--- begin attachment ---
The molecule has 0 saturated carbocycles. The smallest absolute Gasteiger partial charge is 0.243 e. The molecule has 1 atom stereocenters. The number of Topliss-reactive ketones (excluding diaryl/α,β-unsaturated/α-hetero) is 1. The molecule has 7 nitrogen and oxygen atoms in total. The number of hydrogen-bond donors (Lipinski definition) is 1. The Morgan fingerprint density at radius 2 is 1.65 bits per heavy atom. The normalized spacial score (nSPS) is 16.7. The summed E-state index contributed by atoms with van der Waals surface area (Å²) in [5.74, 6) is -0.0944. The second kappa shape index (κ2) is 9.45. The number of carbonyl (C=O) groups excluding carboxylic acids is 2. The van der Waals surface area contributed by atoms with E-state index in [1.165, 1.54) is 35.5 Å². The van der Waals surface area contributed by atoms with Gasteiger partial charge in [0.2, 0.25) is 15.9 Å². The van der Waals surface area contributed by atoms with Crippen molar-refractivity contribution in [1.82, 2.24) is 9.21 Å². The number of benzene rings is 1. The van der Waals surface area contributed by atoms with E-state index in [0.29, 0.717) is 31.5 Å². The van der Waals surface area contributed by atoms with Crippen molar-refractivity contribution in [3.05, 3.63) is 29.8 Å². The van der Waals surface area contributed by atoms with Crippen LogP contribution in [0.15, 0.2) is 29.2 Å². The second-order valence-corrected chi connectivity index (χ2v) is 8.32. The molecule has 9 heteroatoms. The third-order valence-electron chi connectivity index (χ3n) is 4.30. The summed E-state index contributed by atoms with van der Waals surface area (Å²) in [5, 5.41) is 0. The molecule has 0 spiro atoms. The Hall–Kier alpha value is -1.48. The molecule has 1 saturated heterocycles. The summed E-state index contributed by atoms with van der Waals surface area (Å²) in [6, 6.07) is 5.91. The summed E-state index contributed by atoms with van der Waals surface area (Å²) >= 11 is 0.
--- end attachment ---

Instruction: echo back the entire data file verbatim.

The molecule has 0 saturated carbocycles. The smallest absolute Gasteiger partial charge is 0.243 e. The molecule has 1 atom stereocenters. The number of Topliss-reactive ketones (excluding diaryl/α,β-unsaturated/α-hetero) is 1. The molecule has 7 nitrogen and oxygen atoms in total. The number of hydrogen-bond donors (Lipinski definition) is 1. The Morgan fingerprint density at radius 2 is 1.65 bits per heavy atom. The normalized spacial score (nSPS) is 16.7. The summed E-state index contributed by atoms with van der Waals surface area (Å²) in [5.74, 6) is -0.0944. The second kappa shape index (κ2) is 9.45. The number of carbonyl (C=O) groups excluding carboxylic acids is 2. The van der Waals surface area contributed by atoms with E-state index in [1.165, 1.54) is 35.5 Å². The van der Waals surface area contributed by atoms with Gasteiger partial charge in [0.2, 0.25) is 15.9 Å². The van der Waals surface area contributed by atoms with Crippen molar-refractivity contribution in [1.82, 2.24) is 9.21 Å². The number of benzene rings is 1. The van der Waals surface area contributed by atoms with E-state index in [0.29, 0.717) is 31.5 Å². The van der Waals surface area contributed by atoms with Crippen molar-refractivity contribution in [3.05, 3.63) is 29.8 Å². The van der Waals surface area contributed by atoms with Crippen LogP contribution in [0.15, 0.2) is 29.2 Å². The second-order valence-corrected chi connectivity index (χ2v) is 8.32. The molecule has 9 heteroatoms. The third-order valence-electron chi connectivity index (χ3n) is 4.30. The summed E-state index contributed by atoms with van der Waals surface area (Å²) in [5, 5.41) is 0. The molecule has 0 spiro atoms. The Hall–Kier alpha value is -1.48. The molecule has 1 saturated heterocycles. The summed E-state index contributed by atoms with van der Waals surface area (Å²) in [6, 6.07) is 5.91. The summed E-state index contributed by atoms with van der Waals surface area (Å²) >= 11 is 0.